The sera of many patients with rheumatoid arthritis contain high molecular weight gamma globulins possessing a sedimentation constant of 19 S. These protein moie-' ties have been termed rheumatoid factors and the detection of rheumatoid factors in sera is a convenient means for the early diagnosis of rheumatoid arthritis.
Nonbiological particles such as polystyrene latex, acrylic resins and bentonite that have been sensitized with human gamma globulin have been used to detect rheumatoid factor. US. Pat. 3,088,875 teaches one such diagnostic reagent. Although these tests are used widely, they can best be classified as general screening tests in that they are extremely sensitive, but at the same time yield a considerable number of false positive results as has been described by Heiner and Rudd, Arth. & Rheumat, :110 (1962).
Attempts to quantitate the level of rheumatoid factor in the serum of patients by tube test procedures employing these sensitized particles frequently result in astronomically high titers that bear less relation to the clinical condition of the patient than to the particular preparation of human gamma globulin used for sensitization.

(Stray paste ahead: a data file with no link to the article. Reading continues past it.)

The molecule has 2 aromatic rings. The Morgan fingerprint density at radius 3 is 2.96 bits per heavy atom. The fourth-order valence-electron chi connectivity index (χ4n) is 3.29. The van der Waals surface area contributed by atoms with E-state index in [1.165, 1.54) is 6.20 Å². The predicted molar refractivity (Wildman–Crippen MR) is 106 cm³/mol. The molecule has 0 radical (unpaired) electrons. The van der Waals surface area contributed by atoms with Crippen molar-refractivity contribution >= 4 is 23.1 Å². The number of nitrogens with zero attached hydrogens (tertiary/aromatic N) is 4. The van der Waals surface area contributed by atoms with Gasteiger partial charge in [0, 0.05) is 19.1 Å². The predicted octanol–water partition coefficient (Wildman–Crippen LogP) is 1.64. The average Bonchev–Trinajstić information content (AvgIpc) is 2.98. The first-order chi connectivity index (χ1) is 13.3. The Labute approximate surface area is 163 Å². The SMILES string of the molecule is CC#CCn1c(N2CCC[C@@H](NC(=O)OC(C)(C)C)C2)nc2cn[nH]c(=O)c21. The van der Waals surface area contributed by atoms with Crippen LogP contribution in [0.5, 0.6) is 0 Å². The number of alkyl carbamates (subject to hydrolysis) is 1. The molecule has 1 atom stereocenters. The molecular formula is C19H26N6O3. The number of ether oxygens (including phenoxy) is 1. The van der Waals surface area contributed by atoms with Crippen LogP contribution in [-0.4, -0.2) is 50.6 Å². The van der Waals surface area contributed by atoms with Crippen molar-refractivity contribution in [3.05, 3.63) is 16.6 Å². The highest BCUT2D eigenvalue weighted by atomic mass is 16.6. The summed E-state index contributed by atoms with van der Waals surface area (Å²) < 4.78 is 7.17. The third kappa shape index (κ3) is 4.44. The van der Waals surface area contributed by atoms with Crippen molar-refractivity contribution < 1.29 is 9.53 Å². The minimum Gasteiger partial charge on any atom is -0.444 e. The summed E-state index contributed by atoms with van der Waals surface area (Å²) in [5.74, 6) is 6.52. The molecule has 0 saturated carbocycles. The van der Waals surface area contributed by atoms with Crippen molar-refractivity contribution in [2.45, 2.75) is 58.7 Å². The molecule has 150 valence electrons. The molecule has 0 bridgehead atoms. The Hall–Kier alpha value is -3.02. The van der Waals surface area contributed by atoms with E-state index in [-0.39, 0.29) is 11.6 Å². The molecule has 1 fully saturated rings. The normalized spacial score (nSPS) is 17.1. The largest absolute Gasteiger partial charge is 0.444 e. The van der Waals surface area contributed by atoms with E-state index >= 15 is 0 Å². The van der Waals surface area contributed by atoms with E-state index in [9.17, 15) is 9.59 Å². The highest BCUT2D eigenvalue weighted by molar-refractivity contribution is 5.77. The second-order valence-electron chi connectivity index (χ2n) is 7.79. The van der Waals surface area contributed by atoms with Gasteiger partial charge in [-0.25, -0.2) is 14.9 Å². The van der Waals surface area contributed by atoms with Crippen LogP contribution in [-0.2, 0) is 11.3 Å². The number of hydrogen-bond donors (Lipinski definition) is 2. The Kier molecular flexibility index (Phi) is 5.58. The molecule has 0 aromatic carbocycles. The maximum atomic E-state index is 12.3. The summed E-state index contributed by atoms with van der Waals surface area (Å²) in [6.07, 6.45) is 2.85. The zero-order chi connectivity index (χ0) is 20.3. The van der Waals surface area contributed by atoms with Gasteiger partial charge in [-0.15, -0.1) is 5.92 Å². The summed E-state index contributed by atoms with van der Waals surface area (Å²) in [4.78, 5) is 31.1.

Biological particles are also used as carriers for the apparent antigens of the rheumatoid factor. When human red blood cells are used, either selected human gamma globulin containing specific nonagglutinating anti- D (Rh is used for the sensitization, or the red blood cells are first treated with a reagent such as tannic acid which alters the surface properties so that protein is readily but nonspecifically adsorbed. Neither of these two procedures has received the widespread acceptance accorded to the sheep red blood cell-rabbit anti-sheep cell test first described by Waaler [Acta Path. Microbiol. Scand., 17:172 (1940)], and subsequently by Rose et al. [Proc. Soc. Exper. Biol. & Med., 68:1 (1948)].